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Deploying your Azure application to the Cloud

  • March 13, 2011
  • By Vipul Patel
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Introduction

In an earlier article, we saw how to create a simple Azure application. In this article, we will learn how to deploy our Azure application to the cloud, to make it a real cloud application.

ToolSet needed

In order to be able to deploy a Microsoft Windows Azure application, you will need:

Hands-On

If you have a project you created earlier following the "Creating a Simple Microsoft Windows Azure Application", you can continue using that Visual Studio project to deploy.

If you do not have a project, you can download a pre-created solution here.

Open the "MyFirstAzureProject" in Visual Studio. Right click on MyFirstAzureProject and select Publish.

Figure 1

In the first phase, we will get the application packaged and ready for deployment. To do this, select "Create Service Package Only" and click "OK".

Feature 2

Visual Studio will then proceed to create package. It should be created at the following path MyFirstAzureProject\bin\Debug\Publish.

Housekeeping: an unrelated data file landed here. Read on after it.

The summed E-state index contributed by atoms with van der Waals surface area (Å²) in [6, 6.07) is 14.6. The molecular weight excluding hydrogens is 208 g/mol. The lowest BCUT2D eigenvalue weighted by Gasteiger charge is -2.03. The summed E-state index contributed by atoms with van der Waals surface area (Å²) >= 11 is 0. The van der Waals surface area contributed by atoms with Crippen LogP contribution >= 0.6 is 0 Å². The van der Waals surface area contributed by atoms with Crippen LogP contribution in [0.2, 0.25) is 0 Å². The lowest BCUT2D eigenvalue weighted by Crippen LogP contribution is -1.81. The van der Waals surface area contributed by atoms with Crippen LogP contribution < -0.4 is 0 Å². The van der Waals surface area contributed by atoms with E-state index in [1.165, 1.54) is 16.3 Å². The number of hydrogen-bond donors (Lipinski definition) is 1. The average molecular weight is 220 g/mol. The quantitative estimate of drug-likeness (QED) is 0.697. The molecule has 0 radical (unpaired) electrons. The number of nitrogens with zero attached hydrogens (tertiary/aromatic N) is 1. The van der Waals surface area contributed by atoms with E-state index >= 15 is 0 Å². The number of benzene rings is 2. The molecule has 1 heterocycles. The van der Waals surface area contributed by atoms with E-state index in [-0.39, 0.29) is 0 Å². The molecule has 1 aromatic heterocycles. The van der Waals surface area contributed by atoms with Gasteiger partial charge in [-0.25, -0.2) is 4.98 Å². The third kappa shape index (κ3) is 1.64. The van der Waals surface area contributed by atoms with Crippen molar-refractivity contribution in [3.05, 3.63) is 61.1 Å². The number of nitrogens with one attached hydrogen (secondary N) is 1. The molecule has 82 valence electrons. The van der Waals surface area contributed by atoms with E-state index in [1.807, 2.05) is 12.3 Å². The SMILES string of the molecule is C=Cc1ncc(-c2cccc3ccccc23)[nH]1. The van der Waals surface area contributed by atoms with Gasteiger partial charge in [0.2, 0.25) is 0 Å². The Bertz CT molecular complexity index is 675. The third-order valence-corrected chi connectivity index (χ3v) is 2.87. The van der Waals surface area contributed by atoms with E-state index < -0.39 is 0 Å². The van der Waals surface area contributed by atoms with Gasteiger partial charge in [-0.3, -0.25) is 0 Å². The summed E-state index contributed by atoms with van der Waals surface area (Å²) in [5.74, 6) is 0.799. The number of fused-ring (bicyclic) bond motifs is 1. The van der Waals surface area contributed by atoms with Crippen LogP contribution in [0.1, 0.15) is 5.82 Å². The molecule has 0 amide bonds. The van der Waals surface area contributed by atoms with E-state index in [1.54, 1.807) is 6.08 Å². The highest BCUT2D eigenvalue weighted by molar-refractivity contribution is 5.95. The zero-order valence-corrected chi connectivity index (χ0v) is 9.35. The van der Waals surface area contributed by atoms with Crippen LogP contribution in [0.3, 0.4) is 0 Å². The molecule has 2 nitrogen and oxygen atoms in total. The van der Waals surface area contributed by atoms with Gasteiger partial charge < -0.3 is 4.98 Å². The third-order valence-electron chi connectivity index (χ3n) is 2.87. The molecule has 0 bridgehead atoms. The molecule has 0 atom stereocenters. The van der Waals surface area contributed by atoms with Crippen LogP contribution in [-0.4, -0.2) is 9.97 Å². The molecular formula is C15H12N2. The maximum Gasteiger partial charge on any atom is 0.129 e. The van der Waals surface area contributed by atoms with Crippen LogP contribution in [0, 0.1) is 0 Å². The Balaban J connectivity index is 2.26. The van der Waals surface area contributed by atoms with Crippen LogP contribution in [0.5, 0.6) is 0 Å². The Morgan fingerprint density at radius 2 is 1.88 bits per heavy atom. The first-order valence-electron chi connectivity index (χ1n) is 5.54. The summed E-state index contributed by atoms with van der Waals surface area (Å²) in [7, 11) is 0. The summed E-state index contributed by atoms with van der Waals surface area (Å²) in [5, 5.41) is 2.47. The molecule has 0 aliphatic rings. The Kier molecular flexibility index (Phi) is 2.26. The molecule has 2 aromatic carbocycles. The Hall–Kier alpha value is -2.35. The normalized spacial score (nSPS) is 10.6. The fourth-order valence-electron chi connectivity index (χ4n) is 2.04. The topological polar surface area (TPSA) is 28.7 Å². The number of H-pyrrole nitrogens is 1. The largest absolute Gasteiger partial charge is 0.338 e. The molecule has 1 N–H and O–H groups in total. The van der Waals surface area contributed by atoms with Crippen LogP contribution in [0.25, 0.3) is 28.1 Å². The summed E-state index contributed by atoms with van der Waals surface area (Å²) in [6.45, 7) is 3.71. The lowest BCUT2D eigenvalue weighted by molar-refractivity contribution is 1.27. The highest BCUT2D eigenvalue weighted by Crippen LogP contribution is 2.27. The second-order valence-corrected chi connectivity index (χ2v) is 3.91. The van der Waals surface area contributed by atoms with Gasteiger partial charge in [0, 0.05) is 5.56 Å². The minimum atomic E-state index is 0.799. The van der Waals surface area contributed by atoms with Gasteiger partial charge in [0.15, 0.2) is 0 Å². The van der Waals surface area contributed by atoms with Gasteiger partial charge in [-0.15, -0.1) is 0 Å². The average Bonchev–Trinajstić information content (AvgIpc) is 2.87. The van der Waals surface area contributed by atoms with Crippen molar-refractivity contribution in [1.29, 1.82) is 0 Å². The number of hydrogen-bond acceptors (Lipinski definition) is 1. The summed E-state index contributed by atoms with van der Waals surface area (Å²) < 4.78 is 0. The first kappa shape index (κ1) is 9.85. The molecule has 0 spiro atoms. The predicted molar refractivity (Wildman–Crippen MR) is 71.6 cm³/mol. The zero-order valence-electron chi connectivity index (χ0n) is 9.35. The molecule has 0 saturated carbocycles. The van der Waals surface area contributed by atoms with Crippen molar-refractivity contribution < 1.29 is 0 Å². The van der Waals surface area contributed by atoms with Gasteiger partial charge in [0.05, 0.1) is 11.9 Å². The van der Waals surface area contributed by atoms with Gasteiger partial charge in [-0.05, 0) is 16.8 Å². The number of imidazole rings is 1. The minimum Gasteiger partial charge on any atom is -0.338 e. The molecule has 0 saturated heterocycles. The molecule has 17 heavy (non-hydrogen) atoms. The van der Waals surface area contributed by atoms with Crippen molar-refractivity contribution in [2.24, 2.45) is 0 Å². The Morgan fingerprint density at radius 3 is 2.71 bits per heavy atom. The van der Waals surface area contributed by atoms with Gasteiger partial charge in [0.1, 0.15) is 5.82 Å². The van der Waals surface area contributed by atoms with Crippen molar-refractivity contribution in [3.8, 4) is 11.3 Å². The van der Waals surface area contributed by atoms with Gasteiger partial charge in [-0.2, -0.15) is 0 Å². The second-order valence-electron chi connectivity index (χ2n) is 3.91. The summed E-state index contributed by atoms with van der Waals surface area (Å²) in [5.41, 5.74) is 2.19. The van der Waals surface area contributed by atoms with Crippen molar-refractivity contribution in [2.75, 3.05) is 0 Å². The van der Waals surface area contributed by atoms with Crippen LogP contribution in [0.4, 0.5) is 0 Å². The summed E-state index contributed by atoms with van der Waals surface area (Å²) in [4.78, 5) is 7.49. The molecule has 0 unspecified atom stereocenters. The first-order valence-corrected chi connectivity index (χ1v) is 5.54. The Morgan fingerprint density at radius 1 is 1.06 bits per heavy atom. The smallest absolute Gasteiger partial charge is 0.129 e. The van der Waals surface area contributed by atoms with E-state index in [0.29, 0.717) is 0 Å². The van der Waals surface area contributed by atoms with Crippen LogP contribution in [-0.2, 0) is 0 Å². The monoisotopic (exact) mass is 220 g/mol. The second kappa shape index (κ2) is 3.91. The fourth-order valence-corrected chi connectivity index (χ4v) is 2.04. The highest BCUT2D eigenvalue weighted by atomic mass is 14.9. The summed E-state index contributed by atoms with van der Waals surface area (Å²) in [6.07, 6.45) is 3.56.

You will notice two files in that folder.

Filename Purpose
MyFirstAzureProject.cspkg Package file for the Windows Azure application
ServiceConfiguration.cscfg Service configuration file for the Azure application

Deploying to the cloud

To deploy to the cloud, Login and if prompted, select to navigate to the new portal (There is a new Management portal deployed in January 2011). Select Hosted Services, Storage Account and CDN from the bottom left.

Figure 3

Click New Hosted Service in the top ribbon

Figure 4

In the popup window, fill in the details

Figure 5

Figure 6

For the package location, click browse locally and select the Deployment file created ago. Click OK to start validation of your service.

You might be greeted with a warning stating that you need more than one instance.

Figure 7

Go ahead and override the warning and click Yes.

You will see that the new Azure service has begun deploying to the cloud in the production environment.

Figure 8

After a minute, you can see that Deployment, Role and Instance are still "Initializing" and "Creating". It can take up to 15 minutes for the application to be ready.

Figure 9

Once Deployment, Role and Instance display "Ready" status, your application is cloud ready.

Figure 11

At this time, you can navigate to the deployment node, and see the DNS name of your Azure application.

Figure 12

If you click on that URL, it will take you to your cloud application.

Figure 12

Summary

In this article, we saw how to deploy your Windows Azure application from your machine to the cloud. Hopefully, you have found the tutorial useful to you. About the author Vipul Patel is a Software Engineer currently working at Microsoft Corporation. He is currently working in the Office Communications Group and has worked in the .NET team earlier in the Base Class libraries and the Debugging and Profiling team. He can be reached at vipul_d_patel@hotmail.com


Tags: cloud computing, Visual Studio, Microsoft Azure, tutorial

Originally published on http://www.developer.com.


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